We describe the protocol, design, and methodology of the Prediction, Risk, and Evaluation of Major Adverse Cardiac Events (PRE-MACE) study as a multicomponent remote patient monitoring in cardiology. Using biosensor, biomarkers, and patient-reported outcomes in participants with stable ischemic heart disease, the PRE-MACE study is designed to measure cross-sectional correlations and establish the ability of remote monitoring to predict major adverse cardiovascular event (MACE) biomarkers and incident MACE at baseline and 12-month follow-up. It will further assess the adherence and cost-effectiveness of remote monitoring and blood sampling over the initial months. Despite medication and lifestyle changes, patients with cardiovascular disease can experience MACE due to undertreatment, poor adherence, or failure to recognize clinical or biochemical changes that presage MACE. Identifying patients using remote monitoring to detect MACE forerunners has potential to improve outcomes, avoid MACE, and reduce resource utilization. Data collection will include: (1) continuous remote monitoring using wearable biosensors; (2) biomarker measurements using plasma and at-home micro-sampling blood collection; and (3) patient-reported outcomes to monitor perceived stress, anxiety, depression, and health-related quality of life. Two hundred participants will be followed for 90 days with a subset (n = 80) monitored for 180 days. All participants will be followed up for MACE at 12 months.The PRE-MACE study will utilize remote monitoring with biosensors, biomarkers, and patient-reported outcomes to identify intermediate biomarkers of MACE in patients with stable ischemic heart disease. If shown to be effective, this intervention can be utilized between health visits to predict MACE and reduce financial impact of MACE.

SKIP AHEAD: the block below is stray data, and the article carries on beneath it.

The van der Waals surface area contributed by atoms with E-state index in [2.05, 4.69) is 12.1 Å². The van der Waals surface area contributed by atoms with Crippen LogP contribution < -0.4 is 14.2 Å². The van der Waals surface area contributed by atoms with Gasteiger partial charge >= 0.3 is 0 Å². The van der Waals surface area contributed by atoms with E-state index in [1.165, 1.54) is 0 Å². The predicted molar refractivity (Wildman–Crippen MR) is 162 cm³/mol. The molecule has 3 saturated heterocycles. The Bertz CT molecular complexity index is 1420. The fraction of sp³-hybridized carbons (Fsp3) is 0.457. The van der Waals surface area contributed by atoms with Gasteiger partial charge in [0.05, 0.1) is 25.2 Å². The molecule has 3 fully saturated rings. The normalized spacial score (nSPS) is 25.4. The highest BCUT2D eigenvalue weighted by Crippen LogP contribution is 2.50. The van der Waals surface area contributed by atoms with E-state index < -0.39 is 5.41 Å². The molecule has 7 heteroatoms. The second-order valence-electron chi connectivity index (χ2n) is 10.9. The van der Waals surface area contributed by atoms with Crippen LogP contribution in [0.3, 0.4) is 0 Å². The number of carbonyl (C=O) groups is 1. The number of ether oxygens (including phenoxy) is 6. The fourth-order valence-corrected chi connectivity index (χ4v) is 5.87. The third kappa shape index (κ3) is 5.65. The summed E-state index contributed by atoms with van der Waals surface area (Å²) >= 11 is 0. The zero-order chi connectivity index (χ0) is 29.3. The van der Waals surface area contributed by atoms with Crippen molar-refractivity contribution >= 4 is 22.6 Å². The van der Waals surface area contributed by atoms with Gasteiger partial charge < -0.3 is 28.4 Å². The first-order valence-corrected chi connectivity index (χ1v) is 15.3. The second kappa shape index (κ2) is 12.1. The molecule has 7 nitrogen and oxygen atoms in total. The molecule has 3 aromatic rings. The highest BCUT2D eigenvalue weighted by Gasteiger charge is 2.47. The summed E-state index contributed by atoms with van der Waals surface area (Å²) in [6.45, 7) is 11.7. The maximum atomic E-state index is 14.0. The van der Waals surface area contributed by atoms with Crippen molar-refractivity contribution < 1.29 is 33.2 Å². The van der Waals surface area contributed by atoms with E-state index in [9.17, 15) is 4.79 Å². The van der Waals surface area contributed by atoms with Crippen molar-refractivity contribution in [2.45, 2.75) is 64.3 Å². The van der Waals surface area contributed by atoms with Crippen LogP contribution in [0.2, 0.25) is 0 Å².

#DigitalSurgery: The Robot Will Assist the Surgeon Now. @ShafiAhmed5 on the convergence of #AR, #VR #AI & #Robotics on augmenting the clinician of the future. https://t.co/hpWqv5D2Yw Join us next week for #xMed 2019. https://t.co/La9S00SM8Z #MedEd #hcldr #surgery #digitalHealth— Exponential Medicine (@ExponentialMed) October 30, 2019